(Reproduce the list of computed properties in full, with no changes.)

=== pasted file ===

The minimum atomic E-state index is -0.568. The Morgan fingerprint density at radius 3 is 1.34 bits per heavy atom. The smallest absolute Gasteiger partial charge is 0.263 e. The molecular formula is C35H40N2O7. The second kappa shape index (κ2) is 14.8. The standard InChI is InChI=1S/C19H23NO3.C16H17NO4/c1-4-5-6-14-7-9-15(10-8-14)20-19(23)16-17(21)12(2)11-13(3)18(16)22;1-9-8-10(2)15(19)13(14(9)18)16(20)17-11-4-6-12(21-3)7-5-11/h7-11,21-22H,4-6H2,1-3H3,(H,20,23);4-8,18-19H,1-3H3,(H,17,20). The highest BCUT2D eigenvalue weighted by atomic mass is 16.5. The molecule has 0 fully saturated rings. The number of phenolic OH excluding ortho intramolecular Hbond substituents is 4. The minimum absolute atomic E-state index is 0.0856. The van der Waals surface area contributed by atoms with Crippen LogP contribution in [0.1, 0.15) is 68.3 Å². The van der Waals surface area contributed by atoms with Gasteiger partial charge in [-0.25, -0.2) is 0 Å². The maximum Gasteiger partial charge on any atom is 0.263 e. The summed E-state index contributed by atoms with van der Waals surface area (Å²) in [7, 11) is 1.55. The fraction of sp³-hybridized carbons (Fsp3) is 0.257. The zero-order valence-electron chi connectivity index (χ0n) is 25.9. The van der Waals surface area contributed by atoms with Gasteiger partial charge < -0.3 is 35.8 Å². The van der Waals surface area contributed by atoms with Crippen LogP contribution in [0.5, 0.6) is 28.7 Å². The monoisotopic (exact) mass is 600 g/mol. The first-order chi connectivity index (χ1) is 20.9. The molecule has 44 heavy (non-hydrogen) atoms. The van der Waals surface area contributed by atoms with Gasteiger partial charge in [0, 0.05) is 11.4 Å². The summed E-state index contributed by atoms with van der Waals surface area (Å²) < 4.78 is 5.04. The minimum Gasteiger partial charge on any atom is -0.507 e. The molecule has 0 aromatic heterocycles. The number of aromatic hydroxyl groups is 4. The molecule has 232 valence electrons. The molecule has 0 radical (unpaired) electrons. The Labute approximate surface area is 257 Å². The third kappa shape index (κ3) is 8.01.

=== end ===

The minimum atomic E-state index is -0.568. The Morgan fingerprint density at radius 3 is 1.34 bits per heavy atom. The smallest absolute Gasteiger partial charge is 0.263 e. The molecular formula is C35H40N2O7. The second kappa shape index (κ2) is 14.8. The standard InChI is InChI=1S/C19H23NO3.C16H17NO4/c1-4-5-6-14-7-9-15(10-8-14)20-19(23)16-17(21)12(2)11-13(3)18(16)22;1-9-8-10(2)15(19)13(14(9)18)16(20)17-11-4-6-12(21-3)7-5-11/h7-11,21-22H,4-6H2,1-3H3,(H,20,23);4-8,18-19H,1-3H3,(H,17,20). The highest BCUT2D eigenvalue weighted by atomic mass is 16.5. The molecule has 0 fully saturated rings. The number of phenolic OH excluding ortho intramolecular Hbond substituents is 4. The minimum absolute atomic E-state index is 0.0856. The van der Waals surface area contributed by atoms with Crippen LogP contribution in [0.1, 0.15) is 68.3 Å². The van der Waals surface area contributed by atoms with Gasteiger partial charge in [-0.25, -0.2) is 0 Å². The maximum Gasteiger partial charge on any atom is 0.263 e. The summed E-state index contributed by atoms with van der Waals surface area (Å²) in [7, 11) is 1.55. The fraction of sp³-hybridized carbons (Fsp3) is 0.257. The zero-order valence-electron chi connectivity index (χ0n) is 25.9. The van der Waals surface area contributed by atoms with Gasteiger partial charge < -0.3 is 35.8 Å². The van der Waals surface area contributed by atoms with Crippen LogP contribution in [0.5, 0.6) is 28.7 Å². The monoisotopic (exact) mass is 600 g/mol. The first-order chi connectivity index (χ1) is 20.9. The molecule has 44 heavy (non-hydrogen) atoms. The van der Waals surface area contributed by atoms with Gasteiger partial charge in [0, 0.05) is 11.4 Å². The summed E-state index contributed by atoms with van der Waals surface area (Å²) < 4.78 is 5.04. The minimum Gasteiger partial charge on any atom is -0.507 e. The molecule has 0 aromatic heterocycles. The number of aromatic hydroxyl groups is 4. The molecule has 232 valence electrons. The molecule has 0 radical (unpaired) electrons. The Labute approximate surface area is 257 Å². The third kappa shape index (κ3) is 8.01.